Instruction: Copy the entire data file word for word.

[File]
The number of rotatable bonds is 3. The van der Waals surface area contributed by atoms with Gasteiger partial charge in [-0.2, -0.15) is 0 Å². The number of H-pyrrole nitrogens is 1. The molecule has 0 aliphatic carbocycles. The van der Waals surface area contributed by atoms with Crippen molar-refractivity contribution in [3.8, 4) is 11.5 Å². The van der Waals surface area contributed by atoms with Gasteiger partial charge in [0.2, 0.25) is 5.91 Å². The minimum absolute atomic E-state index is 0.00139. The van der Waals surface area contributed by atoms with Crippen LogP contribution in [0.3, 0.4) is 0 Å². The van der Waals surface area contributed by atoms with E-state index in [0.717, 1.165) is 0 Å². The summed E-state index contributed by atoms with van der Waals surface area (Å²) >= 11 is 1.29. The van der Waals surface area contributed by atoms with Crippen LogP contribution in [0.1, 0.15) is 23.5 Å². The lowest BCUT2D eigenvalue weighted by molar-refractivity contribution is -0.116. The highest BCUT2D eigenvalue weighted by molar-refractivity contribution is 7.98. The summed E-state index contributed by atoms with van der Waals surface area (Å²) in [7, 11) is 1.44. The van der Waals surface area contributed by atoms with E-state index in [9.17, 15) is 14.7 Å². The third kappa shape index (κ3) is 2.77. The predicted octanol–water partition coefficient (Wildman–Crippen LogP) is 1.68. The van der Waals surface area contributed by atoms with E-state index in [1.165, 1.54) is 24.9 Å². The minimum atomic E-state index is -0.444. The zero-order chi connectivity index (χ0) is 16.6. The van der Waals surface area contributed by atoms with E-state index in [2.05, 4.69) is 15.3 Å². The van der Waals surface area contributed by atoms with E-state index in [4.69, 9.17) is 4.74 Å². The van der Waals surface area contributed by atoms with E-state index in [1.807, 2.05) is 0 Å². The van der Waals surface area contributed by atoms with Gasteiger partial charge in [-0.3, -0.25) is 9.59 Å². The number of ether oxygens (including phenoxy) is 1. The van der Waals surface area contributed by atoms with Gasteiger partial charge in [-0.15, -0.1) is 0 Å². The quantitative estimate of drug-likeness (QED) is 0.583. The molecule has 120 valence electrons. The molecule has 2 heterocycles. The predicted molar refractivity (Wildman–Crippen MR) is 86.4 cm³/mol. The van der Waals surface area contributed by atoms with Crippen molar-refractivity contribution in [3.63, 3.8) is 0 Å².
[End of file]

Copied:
The number of rotatable bonds is 3. The van der Waals surface area contributed by atoms with Gasteiger partial charge in [-0.2, -0.15) is 0 Å². The number of H-pyrrole nitrogens is 1. The molecule has 0 aliphatic carbocycles. The van der Waals surface area contributed by atoms with Crippen molar-refractivity contribution in [3.8, 4) is 11.5 Å². The van der Waals surface area contributed by atoms with Gasteiger partial charge in [0.2, 0.25) is 5.91 Å². The minimum absolute atomic E-state index is 0.00139. The van der Waals surface area contributed by atoms with Crippen LogP contribution in [0.3, 0.4) is 0 Å². The van der Waals surface area contributed by atoms with E-state index in [0.717, 1.165) is 0 Å². The summed E-state index contributed by atoms with van der Waals surface area (Å²) >= 11 is 1.29. The van der Waals surface area contributed by atoms with Crippen LogP contribution in [0.1, 0.15) is 23.5 Å². The lowest BCUT2D eigenvalue weighted by molar-refractivity contribution is -0.116. The highest BCUT2D eigenvalue weighted by molar-refractivity contribution is 7.98. The summed E-state index contributed by atoms with van der Waals surface area (Å²) in [7, 11) is 1.44. The van der Waals surface area contributed by atoms with E-state index in [9.17, 15) is 14.7 Å². The third kappa shape index (κ3) is 2.77. The predicted octanol–water partition coefficient (Wildman–Crippen LogP) is 1.68. The van der Waals surface area contributed by atoms with E-state index in [1.165, 1.54) is 24.9 Å². The minimum atomic E-state index is -0.444. The zero-order chi connectivity index (χ0) is 16.6. The van der Waals surface area contributed by atoms with E-state index in [2.05, 4.69) is 15.3 Å². The van der Waals surface area contributed by atoms with E-state index in [4.69, 9.17) is 4.74 Å². The van der Waals surface area contributed by atoms with E-state index in [1.807, 2.05) is 0 Å². The van der Waals surface area contributed by atoms with Gasteiger partial charge in [-0.3, -0.25) is 9.59 Å². The number of ether oxygens (including phenoxy) is 1. The van der Waals surface area contributed by atoms with Gasteiger partial charge in [-0.15, -0.1) is 0 Å². The quantitative estimate of drug-likeness (QED) is 0.583. The molecule has 120 valence electrons. The molecule has 2 heterocycles. The predicted molar refractivity (Wildman–Crippen MR) is 86.4 cm³/mol. The van der Waals surface area contributed by atoms with Crippen molar-refractivity contribution in [3.63, 3.8) is 0 Å².